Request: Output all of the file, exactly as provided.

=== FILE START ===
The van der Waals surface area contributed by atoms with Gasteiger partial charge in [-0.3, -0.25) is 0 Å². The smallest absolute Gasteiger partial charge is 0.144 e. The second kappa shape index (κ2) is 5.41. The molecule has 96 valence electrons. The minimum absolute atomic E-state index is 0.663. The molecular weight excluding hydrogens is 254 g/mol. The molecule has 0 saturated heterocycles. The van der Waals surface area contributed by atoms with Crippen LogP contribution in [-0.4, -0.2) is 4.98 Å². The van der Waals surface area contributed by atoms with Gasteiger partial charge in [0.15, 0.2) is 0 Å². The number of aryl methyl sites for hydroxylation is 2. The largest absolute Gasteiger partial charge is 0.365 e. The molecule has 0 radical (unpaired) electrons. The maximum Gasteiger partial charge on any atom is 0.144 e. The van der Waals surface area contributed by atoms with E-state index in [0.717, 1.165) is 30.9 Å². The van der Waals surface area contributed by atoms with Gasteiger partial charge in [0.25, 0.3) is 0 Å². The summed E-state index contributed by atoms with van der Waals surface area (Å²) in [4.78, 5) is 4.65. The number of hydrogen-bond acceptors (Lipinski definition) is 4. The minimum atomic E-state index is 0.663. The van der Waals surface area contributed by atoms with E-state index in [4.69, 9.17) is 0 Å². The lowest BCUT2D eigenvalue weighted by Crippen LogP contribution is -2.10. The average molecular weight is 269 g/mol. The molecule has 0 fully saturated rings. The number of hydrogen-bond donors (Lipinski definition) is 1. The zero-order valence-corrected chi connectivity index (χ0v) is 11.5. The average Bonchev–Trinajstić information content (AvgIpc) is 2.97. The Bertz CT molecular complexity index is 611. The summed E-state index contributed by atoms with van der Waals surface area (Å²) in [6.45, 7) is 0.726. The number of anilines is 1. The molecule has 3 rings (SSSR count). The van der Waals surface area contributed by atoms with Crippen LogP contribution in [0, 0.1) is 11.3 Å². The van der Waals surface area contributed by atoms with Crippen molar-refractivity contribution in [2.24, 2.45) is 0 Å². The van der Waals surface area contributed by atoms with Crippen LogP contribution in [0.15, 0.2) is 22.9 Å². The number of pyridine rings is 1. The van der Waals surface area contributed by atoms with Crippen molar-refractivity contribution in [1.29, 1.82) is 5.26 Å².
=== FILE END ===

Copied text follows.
The van der Waals surface area contributed by atoms with Gasteiger partial charge in [-0.3, -0.25) is 0 Å². The smallest absolute Gasteiger partial charge is 0.144 e. The second kappa shape index (κ2) is 5.41. The molecule has 96 valence electrons. The minimum absolute atomic E-state index is 0.663. The molecular weight excluding hydrogens is 254 g/mol. The molecule has 0 saturated heterocycles. The van der Waals surface area contributed by atoms with Crippen LogP contribution in [-0.4, -0.2) is 4.98 Å². The van der Waals surface area contributed by atoms with Gasteiger partial charge in [0.15, 0.2) is 0 Å². The number of aryl methyl sites for hydroxylation is 2. The largest absolute Gasteiger partial charge is 0.365 e. The molecule has 0 radical (unpaired) electrons. The maximum Gasteiger partial charge on any atom is 0.144 e. The van der Waals surface area contributed by atoms with E-state index in [0.717, 1.165) is 30.9 Å². The van der Waals surface area contributed by atoms with Gasteiger partial charge in [0.25, 0.3) is 0 Å². The summed E-state index contributed by atoms with van der Waals surface area (Å²) in [4.78, 5) is 4.65. The number of hydrogen-bond acceptors (Lipinski definition) is 4. The minimum atomic E-state index is 0.663. The van der Waals surface area contributed by atoms with E-state index in [4.69, 9.17) is 0 Å². The lowest BCUT2D eigenvalue weighted by Crippen LogP contribution is -2.10. The average molecular weight is 269 g/mol. The molecule has 0 fully saturated rings. The number of hydrogen-bond donors (Lipinski definition) is 1. The zero-order valence-corrected chi connectivity index (χ0v) is 11.5. The average Bonchev–Trinajstić information content (AvgIpc) is 2.97. The Bertz CT molecular complexity index is 611. The summed E-state index contributed by atoms with van der Waals surface area (Å²) in [6.45, 7) is 0.726. The number of anilines is 1. The molecule has 3 rings (SSSR count). The van der Waals surface area contributed by atoms with Crippen LogP contribution in [0, 0.1) is 11.3 Å². The van der Waals surface area contributed by atoms with Crippen molar-refractivity contribution in [2.24, 2.45) is 0 Å². The van der Waals surface area contributed by atoms with Crippen LogP contribution in [0.15, 0.2) is 22.9 Å². The number of pyridine rings is 1. The van der Waals surface area contributed by atoms with Crippen molar-refractivity contribution in [1.29, 1.82) is 5.26 Å².